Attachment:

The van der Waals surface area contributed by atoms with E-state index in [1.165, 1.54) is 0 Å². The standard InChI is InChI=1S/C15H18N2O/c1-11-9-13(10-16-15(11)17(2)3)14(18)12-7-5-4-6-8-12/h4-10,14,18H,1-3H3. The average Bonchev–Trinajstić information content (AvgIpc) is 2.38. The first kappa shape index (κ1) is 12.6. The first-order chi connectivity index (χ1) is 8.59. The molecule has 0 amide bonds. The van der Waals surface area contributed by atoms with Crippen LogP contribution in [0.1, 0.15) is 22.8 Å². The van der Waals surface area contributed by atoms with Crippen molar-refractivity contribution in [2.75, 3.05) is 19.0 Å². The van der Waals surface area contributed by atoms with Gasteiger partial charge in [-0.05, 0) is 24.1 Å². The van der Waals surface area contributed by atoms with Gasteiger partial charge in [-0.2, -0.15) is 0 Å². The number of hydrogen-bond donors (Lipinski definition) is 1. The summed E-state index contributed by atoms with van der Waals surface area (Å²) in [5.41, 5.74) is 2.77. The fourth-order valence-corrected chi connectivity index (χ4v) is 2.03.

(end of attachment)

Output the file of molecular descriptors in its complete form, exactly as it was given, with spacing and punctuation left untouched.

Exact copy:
The van der Waals surface area contributed by atoms with E-state index in [1.165, 1.54) is 0 Å². The standard InChI is InChI=1S/C15H18N2O/c1-11-9-13(10-16-15(11)17(2)3)14(18)12-7-5-4-6-8-12/h4-10,14,18H,1-3H3. The average Bonchev–Trinajstić information content (AvgIpc) is 2.38. The first kappa shape index (κ1) is 12.6. The first-order chi connectivity index (χ1) is 8.59. The molecule has 0 amide bonds. The van der Waals surface area contributed by atoms with Crippen LogP contribution in [0.1, 0.15) is 22.8 Å². The van der Waals surface area contributed by atoms with Crippen molar-refractivity contribution in [2.75, 3.05) is 19.0 Å². The van der Waals surface area contributed by atoms with Gasteiger partial charge in [-0.05, 0) is 24.1 Å². The van der Waals surface area contributed by atoms with Gasteiger partial charge in [-0.2, -0.15) is 0 Å². The number of hydrogen-bond donors (Lipinski definition) is 1. The summed E-state index contributed by atoms with van der Waals surface area (Å²) in [5.41, 5.74) is 2.77. The fourth-order valence-corrected chi connectivity index (χ4v) is 2.03.